How To Deal With the Aftermath of a Hoarder’s Death

Losing a loved one can be challenging for families, but if that loved one was a hoarder, it could make the grief even harder. Hoarding affects over 19 million people in the United States, and when a loved one who dealt with a hoarding disorder passes away, it can be challenging to deal with the aftermath. This article will look at helpful tips for dealing with the aftermath of a hoarder’s death so you can grieve the loss of your loved one without the hoarding.

Finding Storage

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When a loved one dies, it can be a time-consuming and tedious project to take on the belongings they left behind. When that loved one is a hoarder, the task can be twice as tiresome. You may be on a time crunch to clear out the home when a loved one dies, and if they had a hoarding disorder, the task at hand could be daunting. One way you can organize these things is with a storage unit. If you are looking to relocate items quickly so you can sort them on your own time, storage units are the best option. Storage unit prices can vary depending on the size of the unit, but most storage units are budget-friendly and offer low monthly payments.

Group Effort

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When you are left with the aftermath of a loved one’s death, one thing to keep in mind is not to go it alone. Whether you have other family members or friends willing to help, make it a group effort. With hoarding disorder, they often pile up entire rooms of their homes, leading to other storage units, garages, and even cars. When facing these areas alone, it can be overwhelming and take a long time to clean out. Having family members and friends there to help will offer the support you need to clear out the leftover belongings.

Limit Keepsakes

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When going through the items your loved one left behind, you may find many things you would like to keep, such as figurines, clothing, pictures, and other family heirlooms. The best thing to keep in mind is to limit what you own. Many items that your loved one leaves behind may feel important to you. However, you don’t want to pile up your own home with the things that your loved one left behind. Other than the risk of cluttering your own home with belongings, hoarders, many pests such as bugs and mice are drawn to the hoard. This can contaminate many items and make them unsalvagable. If the items in the hoard have been exposed to weather, bugs, or mice, it may be best to cut losses and throw them out rather than risk keeping them.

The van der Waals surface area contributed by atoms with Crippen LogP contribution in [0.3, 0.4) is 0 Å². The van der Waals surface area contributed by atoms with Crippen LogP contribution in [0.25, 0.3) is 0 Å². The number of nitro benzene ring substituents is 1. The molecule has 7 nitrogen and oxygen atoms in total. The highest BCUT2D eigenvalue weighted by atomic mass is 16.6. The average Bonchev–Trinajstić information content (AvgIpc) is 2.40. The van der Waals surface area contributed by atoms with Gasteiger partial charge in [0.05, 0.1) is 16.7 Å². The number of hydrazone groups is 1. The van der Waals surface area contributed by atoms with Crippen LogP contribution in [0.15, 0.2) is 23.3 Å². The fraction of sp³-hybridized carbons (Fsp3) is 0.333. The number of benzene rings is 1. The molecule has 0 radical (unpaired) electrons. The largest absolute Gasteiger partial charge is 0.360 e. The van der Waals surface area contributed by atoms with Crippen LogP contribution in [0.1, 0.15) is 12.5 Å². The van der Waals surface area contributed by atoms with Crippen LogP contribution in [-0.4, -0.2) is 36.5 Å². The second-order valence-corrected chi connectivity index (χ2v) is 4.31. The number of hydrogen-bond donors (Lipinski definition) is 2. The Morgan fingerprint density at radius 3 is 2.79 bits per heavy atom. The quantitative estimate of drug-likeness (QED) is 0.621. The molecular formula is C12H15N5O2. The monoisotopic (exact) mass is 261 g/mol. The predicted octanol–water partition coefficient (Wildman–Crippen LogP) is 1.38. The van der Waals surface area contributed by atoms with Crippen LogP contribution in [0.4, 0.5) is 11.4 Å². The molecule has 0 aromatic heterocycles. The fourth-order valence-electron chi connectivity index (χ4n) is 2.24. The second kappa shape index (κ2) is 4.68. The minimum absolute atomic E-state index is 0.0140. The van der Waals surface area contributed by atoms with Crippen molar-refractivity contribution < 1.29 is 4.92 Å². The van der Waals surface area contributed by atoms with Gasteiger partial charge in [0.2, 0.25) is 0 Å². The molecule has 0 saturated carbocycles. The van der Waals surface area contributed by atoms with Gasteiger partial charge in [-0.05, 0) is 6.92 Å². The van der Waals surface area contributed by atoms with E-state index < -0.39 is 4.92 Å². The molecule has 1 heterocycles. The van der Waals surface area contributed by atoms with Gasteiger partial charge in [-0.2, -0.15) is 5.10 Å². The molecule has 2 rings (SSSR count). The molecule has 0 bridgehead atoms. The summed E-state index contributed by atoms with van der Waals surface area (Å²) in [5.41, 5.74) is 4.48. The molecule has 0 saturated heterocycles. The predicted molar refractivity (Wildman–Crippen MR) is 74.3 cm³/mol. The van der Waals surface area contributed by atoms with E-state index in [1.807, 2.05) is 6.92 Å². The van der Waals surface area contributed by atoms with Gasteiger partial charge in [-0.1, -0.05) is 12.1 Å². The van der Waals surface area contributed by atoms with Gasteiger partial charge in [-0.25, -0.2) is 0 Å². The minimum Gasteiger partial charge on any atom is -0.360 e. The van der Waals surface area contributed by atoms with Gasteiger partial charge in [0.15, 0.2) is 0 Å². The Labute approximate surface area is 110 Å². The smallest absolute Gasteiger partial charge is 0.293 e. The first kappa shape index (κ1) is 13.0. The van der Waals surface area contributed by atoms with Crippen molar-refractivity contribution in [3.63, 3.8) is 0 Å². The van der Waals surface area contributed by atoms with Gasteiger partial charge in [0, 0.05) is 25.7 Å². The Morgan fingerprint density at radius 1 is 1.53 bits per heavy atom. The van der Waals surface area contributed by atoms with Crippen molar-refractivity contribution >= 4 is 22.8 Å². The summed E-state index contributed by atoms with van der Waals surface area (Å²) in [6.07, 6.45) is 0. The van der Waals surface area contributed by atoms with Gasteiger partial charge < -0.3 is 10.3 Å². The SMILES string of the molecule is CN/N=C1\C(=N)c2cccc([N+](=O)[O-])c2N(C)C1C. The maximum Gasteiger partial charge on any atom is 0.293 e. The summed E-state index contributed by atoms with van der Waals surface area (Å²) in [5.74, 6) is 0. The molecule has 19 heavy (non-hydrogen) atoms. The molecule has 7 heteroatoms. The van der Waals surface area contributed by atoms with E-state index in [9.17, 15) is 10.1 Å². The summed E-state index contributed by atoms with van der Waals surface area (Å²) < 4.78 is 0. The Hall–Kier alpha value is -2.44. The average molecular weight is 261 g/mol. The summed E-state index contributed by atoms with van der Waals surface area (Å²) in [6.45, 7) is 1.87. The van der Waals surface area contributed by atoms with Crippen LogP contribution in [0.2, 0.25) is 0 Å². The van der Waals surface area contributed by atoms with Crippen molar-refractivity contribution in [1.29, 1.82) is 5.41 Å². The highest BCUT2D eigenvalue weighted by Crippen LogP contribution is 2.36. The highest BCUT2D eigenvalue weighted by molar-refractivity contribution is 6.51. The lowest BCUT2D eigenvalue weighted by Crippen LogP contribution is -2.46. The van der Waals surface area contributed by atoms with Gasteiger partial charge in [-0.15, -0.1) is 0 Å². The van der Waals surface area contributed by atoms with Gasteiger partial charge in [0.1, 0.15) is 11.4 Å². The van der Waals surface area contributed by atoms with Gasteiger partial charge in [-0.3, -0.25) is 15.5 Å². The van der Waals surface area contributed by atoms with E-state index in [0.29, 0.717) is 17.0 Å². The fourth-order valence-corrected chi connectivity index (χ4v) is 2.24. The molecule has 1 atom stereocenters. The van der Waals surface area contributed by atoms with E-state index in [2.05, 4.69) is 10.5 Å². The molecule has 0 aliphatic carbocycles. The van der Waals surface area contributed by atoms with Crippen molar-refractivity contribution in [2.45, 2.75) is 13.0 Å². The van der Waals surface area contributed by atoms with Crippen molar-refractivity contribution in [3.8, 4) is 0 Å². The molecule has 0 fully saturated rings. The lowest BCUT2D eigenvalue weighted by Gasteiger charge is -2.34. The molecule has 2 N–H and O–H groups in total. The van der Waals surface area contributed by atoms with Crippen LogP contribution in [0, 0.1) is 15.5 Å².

Forget the Sale

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Once a loved one passes, and you are left to go through their belongings, you may be tempted to sell things that are worth top dollar prices. While it may be tempting to sell items or even host a garage sale to try and sell something as a way to get rid of them, it could also be a waste of time. While some items may be worth a pretty penny, it can be hard to find buyers for things like collectibles. If you plan to have a sale, try to organize things as much as possible and put all salvageable items outside and have a one-day sale. After this day, pack everything up and take it off. This way, you can make some money to go towards any needed expenses and get rid of things. Try not to focus too much on the sale, so it doesn’t waste much time trying to sell items.

Moving Forward

Losing a loved one is a tough time, and when you are left with as many belongings as a hoarder has, it can be tougher to deal with. However, following the tips above can make this time more manageable and give you the time you need to grieve without worrying about so many belongings.

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Jessie Guerrero

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